The Employment First Program is a federally mandated program designed to ensure that all able-bodied food assistance participants are engaged in activities that will improve their employability, according the website.

Cadena says the purpose of SNAP isn’t just to help the homeless, it’s to provide assistance to the working poor.

“It’s been for people who are working, so it’s for the working poor or at least for those who are looking for work,” says Cadena. “And the unemployment rate is falling disproportionately on people who have been unemployed for a long time or have little work experience.”

Food_Assistance_Clients_By_Marital_Status.jpg

One Boulderite who receives food assistance is already working, but his job doesn’t pay enough to eat right, he says. Theodore “Taj” Matuszak is a 33-year-old barista and artist who lives in a studio apartment on University Hill and says he tries to live simply. He works a minimum-wage job at Espresso Roma, where hours available to work are tight for all employees.

Matuszak applied for food stamps in April and qualified for the maximum, $200 a month. He says he makes it a goal to eat healthy food.

“I have the right to good food just like anybody else does,” Matuszak says. “It helps me to subsidize organic and healthful food instead of eating GMO crap.”

In order to qualify for food assistance in Boulder County, the household income for one person cannot exceed $1,211 per month, and a family of four cannot make more than $2,498. Single people can receive between $16 and $200 per month, and a family of four up to $668 per month.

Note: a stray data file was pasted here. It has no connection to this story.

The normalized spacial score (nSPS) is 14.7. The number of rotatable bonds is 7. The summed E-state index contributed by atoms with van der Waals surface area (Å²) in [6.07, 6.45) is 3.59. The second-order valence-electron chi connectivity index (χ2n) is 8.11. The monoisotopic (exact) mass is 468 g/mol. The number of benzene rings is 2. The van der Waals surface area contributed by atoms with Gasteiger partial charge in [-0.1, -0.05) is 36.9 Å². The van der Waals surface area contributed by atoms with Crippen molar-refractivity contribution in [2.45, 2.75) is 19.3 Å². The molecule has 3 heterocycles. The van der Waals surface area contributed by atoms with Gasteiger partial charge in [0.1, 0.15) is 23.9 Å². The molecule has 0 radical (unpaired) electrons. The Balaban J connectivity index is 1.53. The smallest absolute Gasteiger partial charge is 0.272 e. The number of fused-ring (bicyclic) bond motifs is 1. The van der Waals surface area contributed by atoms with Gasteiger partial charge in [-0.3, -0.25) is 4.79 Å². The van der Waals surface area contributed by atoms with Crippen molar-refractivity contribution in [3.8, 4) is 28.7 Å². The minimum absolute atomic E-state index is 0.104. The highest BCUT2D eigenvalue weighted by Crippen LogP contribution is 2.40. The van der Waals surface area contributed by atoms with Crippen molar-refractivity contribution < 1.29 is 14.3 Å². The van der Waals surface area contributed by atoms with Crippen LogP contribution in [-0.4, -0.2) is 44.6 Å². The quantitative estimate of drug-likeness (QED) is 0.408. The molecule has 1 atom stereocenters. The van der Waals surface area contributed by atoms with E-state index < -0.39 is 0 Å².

Dale Kamibayashi, store director for Alfalfa’s in Boulder, says purchases made with food stamp cards account for 4 percent to 5 percent of the store’s daily transactions.

“Even people on food assistance want to buy healthy products and they budget appropriately,” Kamibayashi says. “They buy a lot of bulk food and see how far they can stretch and extend their dollar by buying these commodity items.”

Cadena says the increased demand for and increased spending on food assistance is no surprise, given the slow growth of the economy.

“Government spending is supposed to be counter-cyclical — food stamps are considered an automatic stabilizer in standard macro-economics,” says Cadena. “Getting money to people who will spend it immediately is always the goal in any stimulus program.”

The need for assistance could be even bigger than the increase in demand reported by HHS indicates. HHS stats illustrate a particular issue in Boulder County: Perhaps due to high costs in other areas of life, people in Boulder County can be “food insecure” even when they’re making more than the federal poverty level. Food insecurity means a household lacks the budget to have a nutritious diet, HHS says. Data from HHS says 44 percent of the 38,920 food-insecure people in the county are above the federal poverty line, so they aren’t eligible for food assistance.

Erica Lindberg contributed to the reporting of this story. She worked at Espresso Roma with Taj Matuszak.

Respond: letters@boulderweekly.com

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What is the Boulder Weekly, a shill for people on government assistance?  You had the woman a few weeks ago with six kids by three different men who was demanding an apartment and private schools on top of her $750(!) a month in food stamps.

Now you have "Taj", who proclaims it is his "right" to eat organic food!  Are you FUCKING kidding me?   "Taj", you have a right to life, liberty and the PURSUIT of happiness, but you have to WORK for it.  You do not have a "right" to housing, food, medical care, or anything else. 

You chose your path.  If you can't hack eating ramen and white bread, get some skills, and get a job that pays YOU enough to buy these things.